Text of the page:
In today’s current fast-paced and demanding field of heath care, medication administration has become complex and time-consuming task. Approximately one-third of the nurses’ time is used in medication administration. There is much potential for error because of the complexity of the medication administration process. Since nurses are the last ones to actually administer the medication to the patient therefore they become responsible for medication administration errors (MAE). Reasons for MAE may include individual factors, organizational factors or system factors. This paper will discuss the root causes analysis of MAE and strategies to prevent them.
In healthcare today, when hospitals are judged upon patient safety standards, it is critical to prevent errors involving medication administration. Distractions while preparing and administering medications, has been report as one of the leading causes of medication errors. Distractions while nurses are administering medications can lead to poor patient outcomes and even sentinel events. Nurses and nurse managers are responsible for maintaining a unit with minimal distractions. When distractions are minimized throughout medication administration process, a decrease in medication errors will occur and lead to increased patient outcomes.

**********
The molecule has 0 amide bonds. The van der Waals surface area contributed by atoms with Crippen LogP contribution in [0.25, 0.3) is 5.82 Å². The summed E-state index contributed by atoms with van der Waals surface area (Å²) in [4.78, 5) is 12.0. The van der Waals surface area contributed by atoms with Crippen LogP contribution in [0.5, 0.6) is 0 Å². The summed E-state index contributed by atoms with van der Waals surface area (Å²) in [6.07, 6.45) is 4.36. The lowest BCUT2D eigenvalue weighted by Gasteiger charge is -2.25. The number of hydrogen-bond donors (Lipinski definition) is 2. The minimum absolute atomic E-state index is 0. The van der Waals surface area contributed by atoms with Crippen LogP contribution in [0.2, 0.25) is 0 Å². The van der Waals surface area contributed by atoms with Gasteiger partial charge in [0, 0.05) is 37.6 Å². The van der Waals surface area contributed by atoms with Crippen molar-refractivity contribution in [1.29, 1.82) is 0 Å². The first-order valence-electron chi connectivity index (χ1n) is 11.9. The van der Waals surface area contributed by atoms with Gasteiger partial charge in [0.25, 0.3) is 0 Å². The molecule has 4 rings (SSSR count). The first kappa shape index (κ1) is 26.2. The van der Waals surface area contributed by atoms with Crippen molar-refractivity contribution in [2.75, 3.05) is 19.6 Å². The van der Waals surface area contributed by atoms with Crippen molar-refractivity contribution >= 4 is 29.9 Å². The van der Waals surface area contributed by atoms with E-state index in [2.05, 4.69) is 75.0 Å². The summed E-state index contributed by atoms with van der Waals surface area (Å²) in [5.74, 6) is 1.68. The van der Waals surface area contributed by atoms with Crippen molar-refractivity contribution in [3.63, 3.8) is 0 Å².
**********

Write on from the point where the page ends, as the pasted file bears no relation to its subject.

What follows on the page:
There are many different variables that go into a scenario of a medication error. Nurses carry a huge role with ensuring patient safety during a medication administration. According to Härkänen, Ahonen, Kervinen, Turunen and Vehviläinen-Julkunen (2015), the study that was performed on a medical surgical floor yielded information that allows administration to examine plausible reason behind the medical errors. The area within nursing that need to have an improvement is reducing patient medical errors due to patient to nurse ratio in combination with reducing distraction and acuity. The study that performed by Härkänen et al. (2015), observed that patients had medications of upwards to 20 regular medications, and giving them 3 times minimally. Nurses encounter many types of distractions during the times that they are administering medication. The first issue with this is that the patient has high acuity